The pigeon that twice joined the cruise from the Journal of the cruise of the Good Ship Enigma, 1909. Tennessee Historical Society Miscellaneous Files (T-200), Tennessee State Library and Archives.

Recognizing the lighthouse on the Hanois reefs dead ahead, the travelers figured their location directly over the rockiest shoals. “We put about at once with a slight oath… and cleared the point.”

Next stop was St. Peter’s Port (Guernsey). There, they “reveled in the sunshine and all the comforts of a first class hotel.” Exploring the island revived their spirits. Still at St. Peter’s July 5, the resuscitated crew enjoyed swimming and diving from the ship…

“…a performance which the Harbour Master advised us was liable to a penalty of ten shillings per head. (See Armadillo)”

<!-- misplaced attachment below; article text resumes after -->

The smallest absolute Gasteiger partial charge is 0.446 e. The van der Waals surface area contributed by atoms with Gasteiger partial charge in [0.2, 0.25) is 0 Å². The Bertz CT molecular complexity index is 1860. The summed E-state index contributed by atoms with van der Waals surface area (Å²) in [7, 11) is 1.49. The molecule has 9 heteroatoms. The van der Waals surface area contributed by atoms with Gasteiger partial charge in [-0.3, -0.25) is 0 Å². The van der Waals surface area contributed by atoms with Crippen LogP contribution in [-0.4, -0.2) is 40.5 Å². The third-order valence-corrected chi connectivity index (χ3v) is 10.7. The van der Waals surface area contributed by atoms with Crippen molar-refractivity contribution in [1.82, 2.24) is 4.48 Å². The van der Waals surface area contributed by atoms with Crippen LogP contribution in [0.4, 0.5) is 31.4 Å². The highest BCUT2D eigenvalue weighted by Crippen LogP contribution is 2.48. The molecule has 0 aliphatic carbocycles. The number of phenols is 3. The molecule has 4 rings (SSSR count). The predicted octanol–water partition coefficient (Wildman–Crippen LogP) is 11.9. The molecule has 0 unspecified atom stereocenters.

After provisioning their craft with lobsters and other delectables, they put out to sea.

Sailing the Jersey Channel was speedy, though wee arguments slightly colored the crossing. More trouble on their approach to the harbor where a red flag was run up.

“We at once put about when a voice from a smack called out, ‘Can’t you see that flag you idiot!’”

Our dapper gents aboard the launch from the Journal of the cruise of the Good Ship Enigma, 1909. Tennessee Historical Society Miscellaneous Files (T-200), Tennessee State Library and Archives.

Upon landfall at St. Martin (Jersey), the crew made a beeline to the luxury hotel Pomme d' Or. Having celebrated completion of the first leg of the voyage, they boarded a train to…